Abadan Abarkooh Abyaneh Ahvaz Amol Arak Ardabil Ardakan Astara Babol Babolsar Bam Bandar Abbas Bandar Anzali Birjand Borazjan Boroujerd Bushehr Chabahar Chalous Damghan Dezful Gorgan Hamadan Ilam Isfahan Jiroft Kashan Kerman Kermanshah Khorramabad Kish Lahijan Mahan Mahmoud Abad Maku Mashhad Meybod Naein Nour Nowshahr Oraman Qazvin Qeshm Qom Rafsanjan Ramsar Rasht Sanandaj Sari Semnan Shahr-e Kord Shahroud Shiraz Shush Shushtar Sirjan Tabriz Tehran Tonekabon Urmia Yasuj Yazd Zahedan Zanjan
Religious occasions in Iran are based on the Islamic lunar calendar and therefore they tend to fall on different days and in different months of the solar calendar.
Ashura Mournings: One of the most important religious holidays in Iran, Ashura mourning ceremonies are held nationwide for two days to mark the martyrdom of the second Shia Imam, Hussein (PBUH), during the battle of Karbala along with some of his family members and companions.
Although the actual holiday is two days long, preparations begin one week prior to Ashura.
If you visit Iran during this time, you will be able to see mourning processions on the street and Persian passion plays reenacting the Karbala tragedy. On the eve of Ashura, people light candles for those slain in Karbala and in remembrance of the fear experienced by the survivors of the massacre who were chased by the hostile army after the battle.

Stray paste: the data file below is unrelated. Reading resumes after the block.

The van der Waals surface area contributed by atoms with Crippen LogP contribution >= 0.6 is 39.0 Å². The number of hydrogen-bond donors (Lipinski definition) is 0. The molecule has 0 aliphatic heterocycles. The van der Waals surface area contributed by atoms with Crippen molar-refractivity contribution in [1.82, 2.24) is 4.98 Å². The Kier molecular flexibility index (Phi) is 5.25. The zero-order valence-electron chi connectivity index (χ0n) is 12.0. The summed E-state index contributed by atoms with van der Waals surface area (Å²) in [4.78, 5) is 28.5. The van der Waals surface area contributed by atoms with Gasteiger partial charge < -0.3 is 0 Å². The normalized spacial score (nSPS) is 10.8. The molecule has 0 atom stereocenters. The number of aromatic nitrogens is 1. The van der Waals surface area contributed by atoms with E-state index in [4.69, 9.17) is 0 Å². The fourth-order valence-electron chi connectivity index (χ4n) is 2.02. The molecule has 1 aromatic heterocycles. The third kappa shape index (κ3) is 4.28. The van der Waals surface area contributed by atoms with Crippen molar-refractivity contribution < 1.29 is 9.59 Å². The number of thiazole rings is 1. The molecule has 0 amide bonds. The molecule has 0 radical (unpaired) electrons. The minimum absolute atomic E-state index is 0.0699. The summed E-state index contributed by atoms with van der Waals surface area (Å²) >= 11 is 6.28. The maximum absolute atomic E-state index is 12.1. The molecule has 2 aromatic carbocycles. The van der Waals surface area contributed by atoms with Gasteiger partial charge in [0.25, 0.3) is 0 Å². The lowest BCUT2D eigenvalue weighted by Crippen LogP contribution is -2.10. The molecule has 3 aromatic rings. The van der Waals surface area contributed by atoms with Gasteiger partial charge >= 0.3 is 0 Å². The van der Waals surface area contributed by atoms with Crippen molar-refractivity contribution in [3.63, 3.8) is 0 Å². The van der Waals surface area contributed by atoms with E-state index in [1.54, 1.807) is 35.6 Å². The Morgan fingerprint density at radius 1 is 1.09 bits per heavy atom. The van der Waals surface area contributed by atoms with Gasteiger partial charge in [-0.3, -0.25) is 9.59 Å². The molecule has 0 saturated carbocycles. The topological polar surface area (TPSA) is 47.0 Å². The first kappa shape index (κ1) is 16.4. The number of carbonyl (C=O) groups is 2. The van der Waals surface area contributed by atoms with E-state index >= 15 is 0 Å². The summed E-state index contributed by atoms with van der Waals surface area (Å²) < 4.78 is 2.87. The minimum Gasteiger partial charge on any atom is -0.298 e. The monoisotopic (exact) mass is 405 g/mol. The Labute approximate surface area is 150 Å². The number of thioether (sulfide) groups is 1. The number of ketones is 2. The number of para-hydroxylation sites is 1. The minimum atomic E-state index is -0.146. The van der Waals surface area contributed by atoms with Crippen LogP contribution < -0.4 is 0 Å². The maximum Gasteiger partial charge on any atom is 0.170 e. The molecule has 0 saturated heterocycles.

During this time most shops and restaurants are closed, however, free food is distributed on the streets. Hotel restaurants cater to the needs of travelers.
Ramadan: The fasting month of Ramadan is an important annual occurrence. As a Muslim country, the Ramadan fast is observed in Iran. While Travelers are exempt from the fast, it is not acceptable to drink or eat on the street from dawn until dusk when the fast is observed.
The majority of restaurants will be closed during this month and most eateries will only open after the end of the fast when the evening call of prayers is announced. However, certain restaurants including those located in hotels will serve food to travelers. These restaurants have signs in front of them.
While it is not required for people of other faiths to observe the Ramadan fast, visitors to Iran should refrain from eating and drinking in public before the evening call of prayers out of respect for the religious beliefs of Iranians and the law of the country.
Other Occasions: Mourning ceremonies are also held throughout the country on the anniversary of the martyrdom and/or passing of other Shia Imams most notably the martyrdom of the first Shia Imam Ali (PBUH).
There birth anniversary of the Shia Imams are celebrated in Iran and on these occasions pastries, Sherbet and sweet nuts are distributed and cities are decorated with lights and banners. The most important of these celebrations is ‘Mid-Sha’aban,’ which is the birth anniversary of the 12th Shia Imam, Mahdi.